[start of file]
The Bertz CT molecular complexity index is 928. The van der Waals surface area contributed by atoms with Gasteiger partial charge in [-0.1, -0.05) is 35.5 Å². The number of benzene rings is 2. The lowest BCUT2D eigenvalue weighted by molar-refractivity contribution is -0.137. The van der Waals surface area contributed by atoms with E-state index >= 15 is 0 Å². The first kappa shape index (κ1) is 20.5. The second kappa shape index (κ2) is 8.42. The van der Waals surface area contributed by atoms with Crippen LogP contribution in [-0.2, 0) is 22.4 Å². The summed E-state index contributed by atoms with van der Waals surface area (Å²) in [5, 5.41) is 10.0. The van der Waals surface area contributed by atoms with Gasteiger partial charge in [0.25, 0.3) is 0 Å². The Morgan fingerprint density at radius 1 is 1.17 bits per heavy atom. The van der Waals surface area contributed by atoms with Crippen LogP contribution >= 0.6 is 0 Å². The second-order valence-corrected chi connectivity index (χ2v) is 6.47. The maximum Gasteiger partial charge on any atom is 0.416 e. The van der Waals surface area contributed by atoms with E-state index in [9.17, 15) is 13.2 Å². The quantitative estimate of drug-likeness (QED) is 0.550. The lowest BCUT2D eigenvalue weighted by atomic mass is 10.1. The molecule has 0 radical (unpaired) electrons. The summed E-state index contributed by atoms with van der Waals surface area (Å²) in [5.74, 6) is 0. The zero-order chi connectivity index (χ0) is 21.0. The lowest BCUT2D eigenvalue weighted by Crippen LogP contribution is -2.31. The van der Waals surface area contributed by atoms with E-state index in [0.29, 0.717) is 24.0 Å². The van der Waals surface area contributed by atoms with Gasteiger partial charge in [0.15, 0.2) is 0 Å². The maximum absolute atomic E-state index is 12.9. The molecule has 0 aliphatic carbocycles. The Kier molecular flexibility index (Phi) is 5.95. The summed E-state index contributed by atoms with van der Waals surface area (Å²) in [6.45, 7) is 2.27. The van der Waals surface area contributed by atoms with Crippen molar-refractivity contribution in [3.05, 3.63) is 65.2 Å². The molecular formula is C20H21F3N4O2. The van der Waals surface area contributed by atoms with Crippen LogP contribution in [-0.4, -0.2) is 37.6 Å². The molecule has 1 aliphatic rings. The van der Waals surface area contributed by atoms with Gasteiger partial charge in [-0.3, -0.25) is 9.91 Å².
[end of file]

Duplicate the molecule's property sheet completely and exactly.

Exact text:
The Bertz CT molecular complexity index is 928. The van der Waals surface area contributed by atoms with Gasteiger partial charge in [-0.1, -0.05) is 35.5 Å². The number of benzene rings is 2. The lowest BCUT2D eigenvalue weighted by molar-refractivity contribution is -0.137. The van der Waals surface area contributed by atoms with E-state index >= 15 is 0 Å². The first kappa shape index (κ1) is 20.5. The second kappa shape index (κ2) is 8.42. The van der Waals surface area contributed by atoms with Crippen LogP contribution in [-0.2, 0) is 22.4 Å². The summed E-state index contributed by atoms with van der Waals surface area (Å²) in [5, 5.41) is 10.0. The van der Waals surface area contributed by atoms with Gasteiger partial charge in [0.25, 0.3) is 0 Å². The Morgan fingerprint density at radius 1 is 1.17 bits per heavy atom. The van der Waals surface area contributed by atoms with Crippen LogP contribution >= 0.6 is 0 Å². The second-order valence-corrected chi connectivity index (χ2v) is 6.47. The maximum Gasteiger partial charge on any atom is 0.416 e. The van der Waals surface area contributed by atoms with E-state index in [9.17, 15) is 13.2 Å². The quantitative estimate of drug-likeness (QED) is 0.550. The lowest BCUT2D eigenvalue weighted by atomic mass is 10.1. The molecule has 0 radical (unpaired) electrons. The summed E-state index contributed by atoms with van der Waals surface area (Å²) in [5.74, 6) is 0. The zero-order chi connectivity index (χ0) is 21.0. The lowest BCUT2D eigenvalue weighted by Crippen LogP contribution is -2.31. The van der Waals surface area contributed by atoms with E-state index in [0.29, 0.717) is 24.0 Å². The van der Waals surface area contributed by atoms with Gasteiger partial charge in [0.15, 0.2) is 0 Å². The maximum absolute atomic E-state index is 12.9. The molecule has 0 aliphatic carbocycles. The Kier molecular flexibility index (Phi) is 5.95. The summed E-state index contributed by atoms with van der Waals surface area (Å²) in [6.45, 7) is 2.27. The van der Waals surface area contributed by atoms with Crippen molar-refractivity contribution in [3.05, 3.63) is 65.2 Å². The molecular formula is C20H21F3N4O2. The van der Waals surface area contributed by atoms with Crippen LogP contribution in [-0.4, -0.2) is 37.6 Å². The molecule has 1 aliphatic rings. The van der Waals surface area contributed by atoms with Gasteiger partial charge in [-0.3, -0.25) is 9.91 Å².